The published online version contains mistake in the funding information. Instead of 30370096, it should have been 31370096.
February 2018: Applied Microbiology and Biotechnology
Souhila Mazguene, Mosè Rossi, Marta Gogliettino, Gianna Palmieri, Ennio Cocca, Sara Mirino, Nacera Imadalou-Idres, Said Benallaoua
Halophilic archaea, thriving in hypersaline environments, synthesize antimicrobial substances with an unknown role, called halocins. It has been suggested that halocin production gives transient competitive advantages to the producer strains and represents one of the environmental factors influencing the microbial community composition. Herein, we report on the antibacterial activity of a new haloarchaeon selected from solar salterns of the northern coast of Algeria. A total of 81 halophilic strains, isolated from the microbial consortia, were screened for the production of antimicrobial compounds by interspecies competition test and against a collection of commercial haloarchaea...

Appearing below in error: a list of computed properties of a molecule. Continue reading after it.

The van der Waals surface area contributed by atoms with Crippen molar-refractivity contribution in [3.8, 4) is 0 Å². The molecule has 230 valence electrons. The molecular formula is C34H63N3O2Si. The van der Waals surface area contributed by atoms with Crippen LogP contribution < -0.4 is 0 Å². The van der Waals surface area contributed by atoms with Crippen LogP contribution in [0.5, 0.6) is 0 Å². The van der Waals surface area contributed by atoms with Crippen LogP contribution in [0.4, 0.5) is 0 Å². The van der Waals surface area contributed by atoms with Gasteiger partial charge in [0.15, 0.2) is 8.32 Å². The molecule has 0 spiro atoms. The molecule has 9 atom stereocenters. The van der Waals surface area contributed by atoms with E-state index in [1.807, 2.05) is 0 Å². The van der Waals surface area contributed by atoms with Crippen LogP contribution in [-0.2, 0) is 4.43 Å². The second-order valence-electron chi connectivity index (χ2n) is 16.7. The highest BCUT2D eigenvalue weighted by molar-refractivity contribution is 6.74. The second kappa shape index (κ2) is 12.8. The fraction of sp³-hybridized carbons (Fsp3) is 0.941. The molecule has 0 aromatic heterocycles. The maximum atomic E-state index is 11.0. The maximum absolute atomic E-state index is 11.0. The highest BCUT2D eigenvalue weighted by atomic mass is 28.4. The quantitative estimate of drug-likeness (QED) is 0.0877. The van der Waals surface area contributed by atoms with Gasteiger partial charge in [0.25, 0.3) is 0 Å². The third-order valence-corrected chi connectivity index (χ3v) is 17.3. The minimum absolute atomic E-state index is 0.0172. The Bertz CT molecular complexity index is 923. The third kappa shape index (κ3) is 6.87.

March 2018: Extremophiles: Life Under Extreme Conditions
Javier Torregrosa-Crespo, Linda Bergaust, Carmen Pire, Rosa María Martínez-Espinosa
Haloarchaea thrive under saline and hypersaline conditions and often dominate microbial communities in saltmarshes, salted lakes/soils, and some oceanic areas. Some of the predominant species show denitrifying capabilities, although it remains unclear whether they are complete or partial denitrifiers. As complete denitrifiers, they could play important roles buffering ecosystems in which nitrate and nitrite appear as contaminants. However, partial denitrifying haloarchaea could contribute to the emission of nitrogenous gasses, thus acting as drivers of climate change and ozone depletion...
December 9, 2017: FEMS Microbiology Letters